Madam Speaker, I am pleased to take part in this debate. First, I want to acknowledge the incredible work that my colleague from West Nova did on drafting this private member's bill concerning Remembrance Day. I am encouraged to hear my colleagues across the way take part in this debate and those who say that they support the bill.
This bill is important because it gives Remembrance Day a federally legislated legal status that it did not have before. It will be given the same legal status as Canada Day and Victoria Day. We will be able to say that it is now a statutory holiday to commemorate the armistice that ended the Great War of 1914-18. There will be no exception under the legislation.
When I first looked at this file I thought perhaps that the fact that Remembrance Day had not been given the same legal status as other statutory holidays in Canada was just a fluke. Unfortunately, this exception lingered for quite some time. My colleague from West Nova, Nova Scotia, is to be commended for introducing a bill to right this wrong in Canadian law.
It is very important to understand what this private member's bill would contribute, in no longer allowing for this exception that we have of having two classes of holidays in Canada. We have one class, the legal holiday that is recognized within the Canadian legal parliamentary context, like Canada Day and Victoria Day. However, for some reason, we have taken one of our most sacred commemorations and put it at a lower level than the other two.
For me, that is not acceptable. I applaud my colleague, the member for West Nova, for taking the initiative to make sure we can do this. I would like to thank also other members from across the way for lending their support to this initiative. This is very important for us to do.
Let me also talk about what this private member's bill would not do. There is a sense sometimes; people feel that this would be creating another statutory holiday, a day when people all across Canada would have the day off. That actually is not the case. What we discovered, which is very interesting, is that holidays in this country, in terms of whether people have a paid day off, are determined by the provinces. When we have Canada Day or Victoria Day, or in my province la Fête de Dollard, it is determined by the provincial body whether people will have a paid holiday.
At the federal level, we determine whether this is being considered for bodies that are regulated by the federal government; for example, the federal public service. This would be considered a legal holiday when the federal government would not be at work. For all of us here in Parliament, it is a similar kind of thing. That is where we have that aspect of where it applies.
For other industries and employment situations that are regulated by the provinces, it is up to the provinces to determine whether they can take part in this holiday. That is what they do for Canada Day. I think it would be politically unwise and impossible to do, but a province theoretically could determine that Canada Day would not be considered a statutory holiday, a paid holiday, for the purposes of employment. People in that province would have to show up to work. That is beyond what would be reasonably acceptable, and we would not expect that to happen.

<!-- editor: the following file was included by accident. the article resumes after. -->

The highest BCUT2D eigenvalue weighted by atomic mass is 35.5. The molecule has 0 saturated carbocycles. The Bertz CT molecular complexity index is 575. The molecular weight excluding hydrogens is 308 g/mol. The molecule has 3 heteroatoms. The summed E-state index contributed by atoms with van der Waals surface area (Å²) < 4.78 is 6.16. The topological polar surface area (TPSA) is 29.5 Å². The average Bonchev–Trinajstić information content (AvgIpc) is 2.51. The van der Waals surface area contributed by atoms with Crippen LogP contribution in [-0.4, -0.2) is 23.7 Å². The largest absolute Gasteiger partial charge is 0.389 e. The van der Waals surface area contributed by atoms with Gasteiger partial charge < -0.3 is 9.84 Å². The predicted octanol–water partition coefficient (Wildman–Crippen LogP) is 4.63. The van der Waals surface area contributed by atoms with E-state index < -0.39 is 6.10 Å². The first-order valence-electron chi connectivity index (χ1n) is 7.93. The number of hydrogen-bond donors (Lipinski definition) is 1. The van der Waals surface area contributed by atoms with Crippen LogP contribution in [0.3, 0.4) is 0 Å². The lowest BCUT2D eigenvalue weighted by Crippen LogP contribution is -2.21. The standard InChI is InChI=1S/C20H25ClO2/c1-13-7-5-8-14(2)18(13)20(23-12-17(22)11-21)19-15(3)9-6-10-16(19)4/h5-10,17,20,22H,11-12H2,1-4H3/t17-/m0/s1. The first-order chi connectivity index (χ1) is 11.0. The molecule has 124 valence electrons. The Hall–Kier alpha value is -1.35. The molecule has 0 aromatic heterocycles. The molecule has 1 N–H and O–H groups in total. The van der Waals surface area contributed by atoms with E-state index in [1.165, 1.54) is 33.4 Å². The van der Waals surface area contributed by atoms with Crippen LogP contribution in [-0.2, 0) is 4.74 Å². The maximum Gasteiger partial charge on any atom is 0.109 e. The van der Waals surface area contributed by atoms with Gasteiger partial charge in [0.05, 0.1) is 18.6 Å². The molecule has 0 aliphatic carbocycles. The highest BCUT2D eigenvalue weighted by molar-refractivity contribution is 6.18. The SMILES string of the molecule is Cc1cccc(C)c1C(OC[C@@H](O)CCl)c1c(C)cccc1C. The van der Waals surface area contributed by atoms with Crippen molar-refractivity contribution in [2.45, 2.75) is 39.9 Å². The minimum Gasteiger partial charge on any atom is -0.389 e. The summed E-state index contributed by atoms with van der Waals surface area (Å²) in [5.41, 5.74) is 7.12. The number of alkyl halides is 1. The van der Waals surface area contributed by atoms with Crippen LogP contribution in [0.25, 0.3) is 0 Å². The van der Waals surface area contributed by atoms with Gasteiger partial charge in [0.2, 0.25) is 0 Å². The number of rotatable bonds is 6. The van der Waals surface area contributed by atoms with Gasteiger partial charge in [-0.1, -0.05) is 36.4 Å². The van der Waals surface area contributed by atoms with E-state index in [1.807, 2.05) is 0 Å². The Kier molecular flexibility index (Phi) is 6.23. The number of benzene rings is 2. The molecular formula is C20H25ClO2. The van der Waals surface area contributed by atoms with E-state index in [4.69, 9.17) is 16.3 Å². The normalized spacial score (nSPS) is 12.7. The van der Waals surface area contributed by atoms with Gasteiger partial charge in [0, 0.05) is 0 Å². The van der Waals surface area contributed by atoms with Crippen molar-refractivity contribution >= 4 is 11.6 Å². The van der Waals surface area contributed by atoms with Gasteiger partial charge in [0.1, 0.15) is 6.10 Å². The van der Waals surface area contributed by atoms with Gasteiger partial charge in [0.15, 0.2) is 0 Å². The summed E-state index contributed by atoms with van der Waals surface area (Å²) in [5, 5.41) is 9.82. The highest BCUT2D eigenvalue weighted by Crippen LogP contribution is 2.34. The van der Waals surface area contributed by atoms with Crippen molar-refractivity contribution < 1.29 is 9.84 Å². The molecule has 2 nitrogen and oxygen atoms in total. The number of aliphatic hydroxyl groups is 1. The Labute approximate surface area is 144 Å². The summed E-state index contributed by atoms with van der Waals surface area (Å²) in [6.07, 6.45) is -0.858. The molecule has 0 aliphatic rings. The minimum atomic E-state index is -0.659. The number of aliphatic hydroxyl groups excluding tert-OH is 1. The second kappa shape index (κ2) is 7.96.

I think Bill C-311 has been warmly received by Canadians across the country. I find more and more in my riding of Hull—Aylmer that people recognize the importance of Remembrance Day, even though we move further away in time from World War I. There are no living survivors of World War I. As we move away from the wars in which Canadian troops have participated, I find it a funny thing that the younger generations in schools in our communities are participating more in Remembrance Day activities. Either people will cross the river to come to the national cenotaph here, or they will go to the cenotaph in the Aylmer sector of my riding.
Last year, we had close to a thousand people who celebrated on November 11. We had women and men taking part, of course, who were serving in our forces. We had veterans come out in uniform to participate. What was really encouraging was seeing regular folks from Hull—Aylmer take part in this, people who came out to recognize the importance and the service that the women and men in uniform have made over time and the sacrifices that they and their families have made. It was really touching to see.
I think we owe it to them, and to all Canadians, to make sure that Remembrance Day shares the same legal definition that other federally regulated holidays have, such as Canada Day and Victoria Day. That is why I feel it is important for us to recognize the sacrifice that our brave women and men have made, to bring it up to the same level, and to allow Remembrance Day to finally have the same legal status in the Holidays Act.
I also want to touch on some of the provisions in this bill. One of them addresses the fact that if November 11 falls on a Saturday or Sunday, the following Monday will be considered a statutory holiday and celebrated as Remembrance Day.
That is important. Through this bill we are making sure that Remembrance Day is treated the same as all the other statutory holidays under the Holidays Act.
Most importantly, not only does the main clause of the bill raise the legal status of this holiday, but the bill also provides that the Canadian flag on Parliament Hill will fly at half-mast on Remembrance Day in recognition of the sacrifice made by our troops and our veterans.